THE WATCHTOWER By Darke Conteur Review


A Tale of One-Eyed Worms (hehe), Zombification,

Supernatural Talents, and Slowing Down


His first day of work wasn’t what Martin Cunningham expected. A sultry boss, a classy receptionist, the drama-queen foreigner, and a painfully shy techie who prefers hiding to human interaction, was the oddest group of characters he’d ever met. When an assassination attempt is made against his new boss, Martin comes face to face with the stuff of nightmares.

Now he and his new co-workers must race to prevent another attack, but where do they start? There’s very little to go on, and the only solid piece of evidence escaped through the u-bend in the toilet. By the end of the day, Martin becomes one of the privileged few who really understand what lies in the shadows, and what it means to work in THE WATCHTOWER. 

My Rating: 3.5 Stars


From the first sentence I knew that I would enjoy this book, and with my busy schedule the short length of it was also appreciated.

“Napoleon Bonaparte once said that there were two motivations to move men; inspiration and fear, but for Martin Cunningham, starvation was a damn good means of motivation too.” 

I’ve typed the sentence as it appeared. Right away I can tell this piece has voice and attitude, and I like it. But if you’re a grammar Nazi like me, you’ll notice the incorrect usage of the semi-colon and the run on in the first sentence. Sorry, but it’s engrained in my being to notice these things. 

I have two main complaints: All the typos! I was able to look over them, of course, but there were a lot. I urge Darke to get a CP, beta, or editor. This could have gotten a solid 4 if there weren’t so many typos.

And that ties into this: About halfway through I noticed that things seem a little rushed. It almost felt like I had tripped and suddenly I was tumbling down a steep hill—scenes were flying past me, I hit my face on some dialogue, bruised my leg trying to get traction on the descriptions. I started to lose track of what was going on. Martin is visiting hell, then he’s at the Russian Embassy, then he’s in an underground cave. I loved the fast pace in the beginning of the novel. It kept me on my toes. But I found myself wishing that Darke had taken the time to describe the surroundings and actions a little more, flesh out the dialogue and character interactions. There’s a scene that’s in Daniel’s POV that I thought could have been a lot better. Daniel is such an interesting character and I was disappointed with the scene.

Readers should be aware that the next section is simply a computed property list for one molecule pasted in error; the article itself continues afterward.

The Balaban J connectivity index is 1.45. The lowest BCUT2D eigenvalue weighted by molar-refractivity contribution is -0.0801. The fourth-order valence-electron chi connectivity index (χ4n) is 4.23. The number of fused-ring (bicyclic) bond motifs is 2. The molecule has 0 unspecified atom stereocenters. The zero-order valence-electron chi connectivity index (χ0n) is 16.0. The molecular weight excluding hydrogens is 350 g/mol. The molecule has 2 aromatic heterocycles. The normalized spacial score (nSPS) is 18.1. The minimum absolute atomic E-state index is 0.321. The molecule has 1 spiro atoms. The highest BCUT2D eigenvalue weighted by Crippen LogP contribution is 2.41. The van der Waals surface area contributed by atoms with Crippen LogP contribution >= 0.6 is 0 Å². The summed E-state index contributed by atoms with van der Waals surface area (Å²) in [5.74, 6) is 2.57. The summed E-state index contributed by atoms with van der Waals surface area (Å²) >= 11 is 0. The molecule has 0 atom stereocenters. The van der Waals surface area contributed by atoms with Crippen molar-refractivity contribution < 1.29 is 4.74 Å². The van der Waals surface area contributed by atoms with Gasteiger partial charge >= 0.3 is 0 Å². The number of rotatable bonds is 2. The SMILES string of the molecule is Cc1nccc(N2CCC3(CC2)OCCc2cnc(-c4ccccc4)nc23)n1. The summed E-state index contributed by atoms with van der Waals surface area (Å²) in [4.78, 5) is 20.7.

Regardless, I love these characters! Jezryall is awesome, and for some reason I pictured her as Salma Hayek from the beginning. Barb is awesome, too, and I really enjoyed the scene that was in her POV. It was an insight into her complex character. Aslin was…a stick in the mud, but I’m sure that’s how his character was meant to be. I do wish she had called him either Aslin OR the Scot. Using the two names interchangeably got confusing. I enjoyed Martin as well, though he was kind of slow at times, needing verbal clarification from other characters when I already understood what was going on. I wanted to be allowed to infer a bit more. 

It was fast-paced but the whole plot arc was there. Overall, I thought it was a really interesting read. It was chock full of supernatural stuff, and I didn’t mind that there was no romance. Martin did call barb “Beautiful” once, and I swear there was sexual tension! Maybe that’s just my twisted brain making something out of nothing (if anything, he likes Jez). It was an interesting take on Hell, demons, Greek deities, zombies and a smattering of other paranormal entities.

If you find yourself in the mood for some fast-paced supernatural fun, this is the book for you!



The Query Faerie


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